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Plant Innovations and the EPO

Plant Innovations and the EPO

26/06/12

‘Plant or animal varieties or essentially biological processes for the production of plants or animals’ are excluded from patentability in Europe. The Enlarged Board of Appeal (EBOA) decision G1/98 attempted to clarify the distinction between a ‘plant’ and a ‘plant variety’. Plants which are not plant varieties have to date been patentable before the EPO. However, if the claims related to a plant variety per se then these would be considered to fall within the exclusion.

Recent EBOA decisions (G2/07 and G1/08) have concluded that a non-microbiological process for the production of plants which contains the steps of sexually crossing the whole genomes of plants and of subsequently selecting plants is in principle excluded from patentability as being ‘essentially biological’.

In order for a process of plant production to be patentable an additional step of a technical nature is necessary, which step ‘by itself introduces a trait into the genome or modifies a trait in the genome of the plant produced’.

Recently, EP1211926, often referred to as the 'tomato case', has been referred again to the EBOA (G2/12). In the decision based on the first referral, the EBOA addressed three questions with respect to the application of Art 53(b) EPC which excludes from patentability plant or animal varieties or essentially biological processes for the production of plants or animals. This provision does not, however, apply to microbiological processes or the products thereof.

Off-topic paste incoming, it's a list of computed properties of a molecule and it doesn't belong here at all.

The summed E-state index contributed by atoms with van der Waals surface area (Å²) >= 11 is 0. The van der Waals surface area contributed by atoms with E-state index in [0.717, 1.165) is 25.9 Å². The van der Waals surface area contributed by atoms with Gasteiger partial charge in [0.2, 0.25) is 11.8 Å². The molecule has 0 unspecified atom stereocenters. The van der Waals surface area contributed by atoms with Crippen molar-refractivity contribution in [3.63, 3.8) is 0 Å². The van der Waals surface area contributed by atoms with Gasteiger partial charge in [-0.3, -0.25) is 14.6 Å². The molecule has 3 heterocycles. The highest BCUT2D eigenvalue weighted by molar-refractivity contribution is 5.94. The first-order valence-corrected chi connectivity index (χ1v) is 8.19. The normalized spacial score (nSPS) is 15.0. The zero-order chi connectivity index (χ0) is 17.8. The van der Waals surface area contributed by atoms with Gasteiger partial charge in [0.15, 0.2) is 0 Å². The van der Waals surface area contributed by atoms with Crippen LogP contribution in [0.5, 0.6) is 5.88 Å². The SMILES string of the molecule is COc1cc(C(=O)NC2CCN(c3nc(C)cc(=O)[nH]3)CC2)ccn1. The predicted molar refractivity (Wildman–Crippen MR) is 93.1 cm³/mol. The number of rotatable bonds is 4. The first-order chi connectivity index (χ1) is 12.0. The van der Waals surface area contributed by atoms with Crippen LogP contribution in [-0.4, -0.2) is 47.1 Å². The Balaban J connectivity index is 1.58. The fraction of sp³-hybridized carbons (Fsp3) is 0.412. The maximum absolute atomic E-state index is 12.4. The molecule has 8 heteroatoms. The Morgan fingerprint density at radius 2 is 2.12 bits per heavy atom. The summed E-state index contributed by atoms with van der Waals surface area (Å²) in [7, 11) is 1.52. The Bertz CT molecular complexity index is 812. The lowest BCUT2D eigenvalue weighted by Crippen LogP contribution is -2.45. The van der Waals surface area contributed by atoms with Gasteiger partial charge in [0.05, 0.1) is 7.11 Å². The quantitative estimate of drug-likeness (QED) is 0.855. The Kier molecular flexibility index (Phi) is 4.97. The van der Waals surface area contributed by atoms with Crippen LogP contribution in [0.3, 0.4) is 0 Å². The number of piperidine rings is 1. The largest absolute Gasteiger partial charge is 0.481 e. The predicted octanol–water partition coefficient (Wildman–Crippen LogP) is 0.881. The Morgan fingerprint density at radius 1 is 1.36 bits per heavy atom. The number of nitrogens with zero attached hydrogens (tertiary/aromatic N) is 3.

The following questions have now been referred to the EBOA:

  1. Can the exclusion of essentially biological processes for the production of plants in Article 53(b) EPC have a negative effect on the allowability of a product claim directed to plants or plant material such as a fruit?
  2. In particular, is a claim directed to plants or plant material other than a plant variety allowable even if the only method available at the filing date for generating the claimed subject-matter is an essentially biological process for the production of plants disclosed in the patent application?
  3. Is it of relevance in the context of questions 1 and 2 that the protection conferred by the product claim encompasses the generation of the claimed product by means of an essentially biological process for the production of plants excluded as such under Article 53(b) EPC?